The proposal has raised alarms for members of Congress and NASA safety advisers as the agency and SpaceX prepare to launch humans into orbit as early as this year. One watchdog group labeled load-and-go a “potential safety risk.” A NASA advisory group warned in a letter that the method was “contrary to booster safety criteria that has been in place for over 50 years.”
Concerns at NASA over the astronauts’ safety hit a high point when, in September 2016, a SpaceX Falcon 9 rocket blew up while it was being fueled ahead of an engine test. No one was hurt, but the payload, a multimillion-dollar satellite, was lost. The question on many people’s minds at NASA instantly became: What if astronauts were on board?
The fueling issue is emerging as a point of tension between the safety-obsessed space agency and the maverick company run by Musk, a tech entrepreneur who is well known for his flair for the dramatic and for pushing boundaries of rocket science.
In this culture clash, SpaceX is the daring, Silicon Valley-style outfit led by a man who literally sells flamethrowers on the Internet and wholeheartedly embraces risk. Musk is reigniting interest in space with acrobatic rocket-booster landings and eye-popping stunts, such as launching a Tesla convertible toward Mars.
His sensibilities have collided with a bureaucratic system at NASA that has been accused of being overly conservative in the wake of two shuttle disasters that killed 14 astronauts.
The concerns from some at NASA are shared by others. John Mulholland, who oversees Boeing’s contract to fly astronauts to the International Space Station and once worked on the space shuttle, said load-and-go fueling was rejected by NASA in the past because “we never could get comfortable with the safety risks that you would take with that approach. When you’re loading densified propellants, it is not an inherently stable situation.”
SpaceX supporters say tradition and old ways of thinking can be the enemy of innovation and thwart efforts to open the frontier of space.
Greg Autry, a business professor at the University of Southern California, said the load-and-go procedures were a heated issue when he served on Trump’s NASA transition team.
“NASA is supposed to be a risk-taking organization,” he said. “But every time we would mention accepting risk in human spaceflight, the NASA people would say, ‘But, oh, you have to remember the scar tissue’— and they were talking about the two shuttle disasters. They seemed to have become victims of the past and unwilling to try anything new, because of that scar tissue.”
In a recent speech, Robert Lightfoot, the former acting NASA administrator, lamented in candid terms how the agency, with society as a whole, has become too risk-averse. He charged the agency with recapturing some of the youthful swagger that sent men to the moon during the Apollo era.
“I worry, to be perfectly honest, if we would have ever launched Apollo in our environment here today,” he said during a speech at the Space Symposium last month, “if Buzz [Aldrin] and Neil [Armstrong] would have ever been able to go to the moon in the risk environment we have today.”
NASA is requiring SpaceX and Boeing to meet a requirement that involves some complicated calculations: The chance of death can be no greater than 1 in every 270 flights.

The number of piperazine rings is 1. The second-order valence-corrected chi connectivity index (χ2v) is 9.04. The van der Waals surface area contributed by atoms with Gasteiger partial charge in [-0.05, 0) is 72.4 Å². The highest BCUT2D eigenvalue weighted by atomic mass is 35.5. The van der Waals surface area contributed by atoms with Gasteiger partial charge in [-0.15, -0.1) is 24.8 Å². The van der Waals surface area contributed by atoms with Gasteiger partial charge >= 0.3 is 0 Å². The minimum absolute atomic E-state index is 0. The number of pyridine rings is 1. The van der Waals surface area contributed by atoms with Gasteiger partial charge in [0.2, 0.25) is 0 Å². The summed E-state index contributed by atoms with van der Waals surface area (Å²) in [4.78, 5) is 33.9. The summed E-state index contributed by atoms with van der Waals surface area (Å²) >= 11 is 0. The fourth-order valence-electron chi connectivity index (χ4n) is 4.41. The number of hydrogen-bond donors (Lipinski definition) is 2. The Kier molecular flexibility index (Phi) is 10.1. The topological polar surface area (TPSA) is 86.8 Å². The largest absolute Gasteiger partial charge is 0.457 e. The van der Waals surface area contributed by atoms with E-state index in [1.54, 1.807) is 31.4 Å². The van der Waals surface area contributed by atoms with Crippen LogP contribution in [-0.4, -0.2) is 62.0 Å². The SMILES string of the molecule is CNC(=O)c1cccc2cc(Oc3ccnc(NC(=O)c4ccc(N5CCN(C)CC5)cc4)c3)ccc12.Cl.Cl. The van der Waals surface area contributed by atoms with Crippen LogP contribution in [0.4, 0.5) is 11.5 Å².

One way to ensure that, as Lightfoot said during his speech, is to never fly: “The safest place to be is on the ground.”
Still, the scar tissue runs deep.
NASA lost 14 astronauts in two space-shuttle disasters, the result of deep systematic problems of a once young and swashbuckling agency that many said had grown sclerotic.
In the investigation into the 2003 disaster, the Columbia Accident Investigation Board blasted NASA for failing to learn “the bitter lessons” from the Challenger explosion in 1986. Columbia was lost as much by a “broken safety culture” as much as the chunk of foam that broke off and damaged the shuttle’s heat shield. That second disaster helped lead to the retirement of the shuttle in 2011, leaving NASA in the position of being unable to fly astronauts from U.S. soil.
Instead, NASA pays Russia to ferry its astronauts to the International Space Station, an arrangement that costs the agency millions. In 2006, Russia charged $21.3 million a seat. That jumped to $81.9 million by 2015.
To end the dependence on Russia, NASA has turned to the private sector, outsourcing the responsibility of flying astronauts to the space station to two companies — SpaceX and Boeing — that have been awarded $6.8 billion in contracts combined. Other private companies eventually could compete for other government launch contracts — including Blue Origin, which was founded by Washington Post owner Jeffrey P. Bezos — but none are expected to send people to the space station anytime soon.
The pivot to private companies is enabling NASA to focus on deep space. But SpaceX and Boeing have both faced challenges and delays. Now, as the drought in human spaceflight extends into its seventh year, NASA is facing the prospect of even more delays — and questions about whether the contractors it plans to rely on will have a better track record than the agency that put men on the moon.
“It really is a very, very difficult problem to do human spaceflight,” said Phil McAlister, the director of NASA’s commercial spaceflight development division. “You’ve got thousands of pounds of really highly energetic propellants on board. You’ve got mini controlled explosions going off. You’ve got to survive the rigors of space, which is not very friendly for the human body. And then you’ve got to reenter the atmosphere, and the spacecraft gets heated up to thousands of degrees.”